Very nice. How hard to be a teen in a foreign land. You did a nice job in your descriptions and I like your title.
Sharlyn Guthrie12/09/07
I like this story from a different cultural and age perspective. I like the title, and your writing is very good.
Dee Yoder 12/09/07
Wonderful and descriptive. Love the characters, too.
Jan Ackerson 12/10/07
It must be so hard to be the child of missionaries! I really felt as if I knew Susan by the time I'd read this very good story. she was not just a one-dimensional character--not easy to do in such a short story.
Yvonne Blake 12/10/07
RED PEN: I suggest beginning with the line. "It's as simple as a smile, Suzy." and her reply. Then go into the description of where they are. It will put the conflict right up front.
I like the ending.
Sara Harricharan 12/11/07
First off, I liked this story. I could feel for the teen trying to adjust and feeling like the odd one out.
RED PEN: The beginning was a little confusing for me, at first, I thought they were walking up the mountain, because the dad (Bob) says they will climb the mountain every morning if they have to. I assume they are walking and am thrown slightly off course when she(MC) folds her arms across her chest and leans on the door. I wanted to know where the door came from. Then the tagless dialouge for her mother, I didn't know her mother was there as well, I thought it was just her father and her, so I'm wondering where 'mom' came from. I liked the touch of Marta having blue eyes. Maybe you could play on this a little longer, by when their eyes meet, besides the smile, show a little surprise/comfort in seeing familiarly colored eyes. (That's just a thought for me there, though ^_^) The end was pretty good. Nice job!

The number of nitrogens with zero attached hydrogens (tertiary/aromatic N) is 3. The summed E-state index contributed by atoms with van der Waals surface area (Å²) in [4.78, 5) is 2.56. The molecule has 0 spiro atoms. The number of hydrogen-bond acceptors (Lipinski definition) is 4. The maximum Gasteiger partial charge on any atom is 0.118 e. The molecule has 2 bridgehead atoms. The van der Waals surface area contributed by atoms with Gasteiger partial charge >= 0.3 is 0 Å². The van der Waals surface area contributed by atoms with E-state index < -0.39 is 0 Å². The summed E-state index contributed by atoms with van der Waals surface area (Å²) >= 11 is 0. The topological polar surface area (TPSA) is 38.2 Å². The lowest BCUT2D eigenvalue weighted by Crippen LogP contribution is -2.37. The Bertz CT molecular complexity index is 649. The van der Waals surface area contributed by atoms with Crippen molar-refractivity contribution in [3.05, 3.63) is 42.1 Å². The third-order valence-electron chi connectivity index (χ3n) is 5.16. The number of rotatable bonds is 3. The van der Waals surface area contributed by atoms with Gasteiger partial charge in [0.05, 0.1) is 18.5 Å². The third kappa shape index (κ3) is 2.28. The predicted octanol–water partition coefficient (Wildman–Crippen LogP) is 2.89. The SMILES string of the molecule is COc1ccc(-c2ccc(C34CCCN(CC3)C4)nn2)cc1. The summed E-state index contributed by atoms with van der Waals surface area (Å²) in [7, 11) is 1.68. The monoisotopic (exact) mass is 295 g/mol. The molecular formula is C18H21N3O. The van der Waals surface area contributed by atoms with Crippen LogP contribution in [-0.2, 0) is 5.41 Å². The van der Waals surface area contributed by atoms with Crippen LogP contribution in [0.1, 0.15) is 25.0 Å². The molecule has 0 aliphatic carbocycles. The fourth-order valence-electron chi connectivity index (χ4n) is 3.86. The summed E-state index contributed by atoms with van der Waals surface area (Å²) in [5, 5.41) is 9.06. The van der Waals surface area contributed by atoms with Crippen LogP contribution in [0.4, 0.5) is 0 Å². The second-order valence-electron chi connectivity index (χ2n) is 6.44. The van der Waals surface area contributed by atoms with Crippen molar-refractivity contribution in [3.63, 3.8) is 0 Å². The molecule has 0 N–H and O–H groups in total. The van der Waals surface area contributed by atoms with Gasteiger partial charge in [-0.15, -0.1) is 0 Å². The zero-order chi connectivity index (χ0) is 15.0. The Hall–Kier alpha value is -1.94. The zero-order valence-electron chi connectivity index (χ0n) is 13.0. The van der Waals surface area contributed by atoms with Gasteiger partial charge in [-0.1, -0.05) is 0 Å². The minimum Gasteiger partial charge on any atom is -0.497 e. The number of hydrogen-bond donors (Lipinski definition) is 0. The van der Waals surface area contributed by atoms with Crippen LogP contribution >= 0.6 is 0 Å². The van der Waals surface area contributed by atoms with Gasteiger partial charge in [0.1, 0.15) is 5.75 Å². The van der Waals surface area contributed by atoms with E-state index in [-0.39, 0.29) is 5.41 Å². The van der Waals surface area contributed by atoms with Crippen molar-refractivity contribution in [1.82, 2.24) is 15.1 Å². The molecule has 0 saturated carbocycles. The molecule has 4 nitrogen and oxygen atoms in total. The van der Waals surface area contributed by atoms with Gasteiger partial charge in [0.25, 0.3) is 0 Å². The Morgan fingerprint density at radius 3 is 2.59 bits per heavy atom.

Lynda Schultz 12/11/07
As a missionary in Latin America, I SOOOO identified with this story. Blond, blue-eyed M.K. kids always get patted on the head, pinched on the cheeks and stick out like sore thumbs (except perhaps, in Scandinavia!). Most of them survive to bless the Lord, sometimes long after, for the opportunity of being part of God's plan for the nations. Good work.